It works on a software as a service model, where the consumers do not purchase a license for a copy of the software, but are merely renting it for the duration of the subscription. When the subscription ends and is not renewed, the user loses access to the applications as well as some work saved in proprietary formats that cannot be used with competing applications. Currently users may get a discount for the Creative Cloud service for a limited time, after which the subscription cost increases.
Adobe first announced the Creative Cloud in October 2011. Initially, they maintained the perpetual license model and released another version of Adobe Creative Suite (CS) the following year. On May 6, 2013, Adobe announced that they would not release new versions of the Creative Suite and that future versions of its software would only be available through the Creative Cloud. The first new versions made only for the Creative Cloud were released on June 17, 2013.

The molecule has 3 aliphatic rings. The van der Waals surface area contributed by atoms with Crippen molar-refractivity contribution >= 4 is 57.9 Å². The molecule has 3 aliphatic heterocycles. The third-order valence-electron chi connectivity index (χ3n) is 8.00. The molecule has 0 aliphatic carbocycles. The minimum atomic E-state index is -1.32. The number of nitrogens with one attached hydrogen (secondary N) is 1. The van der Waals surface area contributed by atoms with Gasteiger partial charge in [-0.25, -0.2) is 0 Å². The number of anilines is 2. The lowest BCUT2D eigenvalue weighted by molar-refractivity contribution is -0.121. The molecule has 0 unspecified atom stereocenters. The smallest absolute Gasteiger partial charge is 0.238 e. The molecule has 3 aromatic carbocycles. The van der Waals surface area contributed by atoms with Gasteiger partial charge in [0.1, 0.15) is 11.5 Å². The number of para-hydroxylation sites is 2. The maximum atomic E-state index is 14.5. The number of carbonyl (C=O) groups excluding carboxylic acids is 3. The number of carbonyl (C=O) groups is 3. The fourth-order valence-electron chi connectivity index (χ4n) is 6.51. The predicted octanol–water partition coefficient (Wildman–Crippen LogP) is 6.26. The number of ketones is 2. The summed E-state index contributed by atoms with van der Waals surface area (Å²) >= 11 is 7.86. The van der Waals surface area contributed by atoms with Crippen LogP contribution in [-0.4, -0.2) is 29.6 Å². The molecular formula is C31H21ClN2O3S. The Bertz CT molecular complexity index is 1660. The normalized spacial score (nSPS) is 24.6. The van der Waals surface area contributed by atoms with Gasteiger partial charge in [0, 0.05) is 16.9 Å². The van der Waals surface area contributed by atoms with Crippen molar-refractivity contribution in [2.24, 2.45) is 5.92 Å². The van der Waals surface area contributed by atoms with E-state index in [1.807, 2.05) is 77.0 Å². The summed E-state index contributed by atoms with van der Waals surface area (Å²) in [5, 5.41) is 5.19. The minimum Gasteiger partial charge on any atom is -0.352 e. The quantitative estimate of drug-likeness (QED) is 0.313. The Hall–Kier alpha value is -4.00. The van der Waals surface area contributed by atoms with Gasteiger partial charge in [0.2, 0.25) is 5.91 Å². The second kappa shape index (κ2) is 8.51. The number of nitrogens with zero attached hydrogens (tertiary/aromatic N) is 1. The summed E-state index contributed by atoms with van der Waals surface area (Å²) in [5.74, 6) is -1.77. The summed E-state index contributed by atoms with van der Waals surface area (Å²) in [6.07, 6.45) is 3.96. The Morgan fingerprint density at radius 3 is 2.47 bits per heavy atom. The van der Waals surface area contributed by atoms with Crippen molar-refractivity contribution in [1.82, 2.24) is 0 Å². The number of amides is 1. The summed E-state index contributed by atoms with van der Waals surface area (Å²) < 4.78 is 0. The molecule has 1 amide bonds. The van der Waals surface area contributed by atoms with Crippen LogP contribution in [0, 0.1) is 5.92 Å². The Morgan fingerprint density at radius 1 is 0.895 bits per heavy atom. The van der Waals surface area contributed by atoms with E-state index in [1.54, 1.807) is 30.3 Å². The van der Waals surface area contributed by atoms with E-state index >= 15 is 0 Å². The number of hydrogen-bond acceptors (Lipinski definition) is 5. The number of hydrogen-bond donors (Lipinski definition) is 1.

On October 3, 2013, Adobe announced that hackers copied from their systems encrypted data of 2.9 million customers, including passwords, names and credit card numbers. Hackers also stole source code of Adobe's software, consequently paving the way for further attacks. On October 20, 2013 the number of compromised user-names/passwords was increased to 38 million, but could go as high as 150 million.
The Adobe Creative Cloud retains the editing features of its predecessor, Adobe Creative Suite, while also introduces some new features; foremost is the instant availability of upgrades and new features, saving to the cloud, and easier sharing. An Internet connection is required for upgrading and using online features.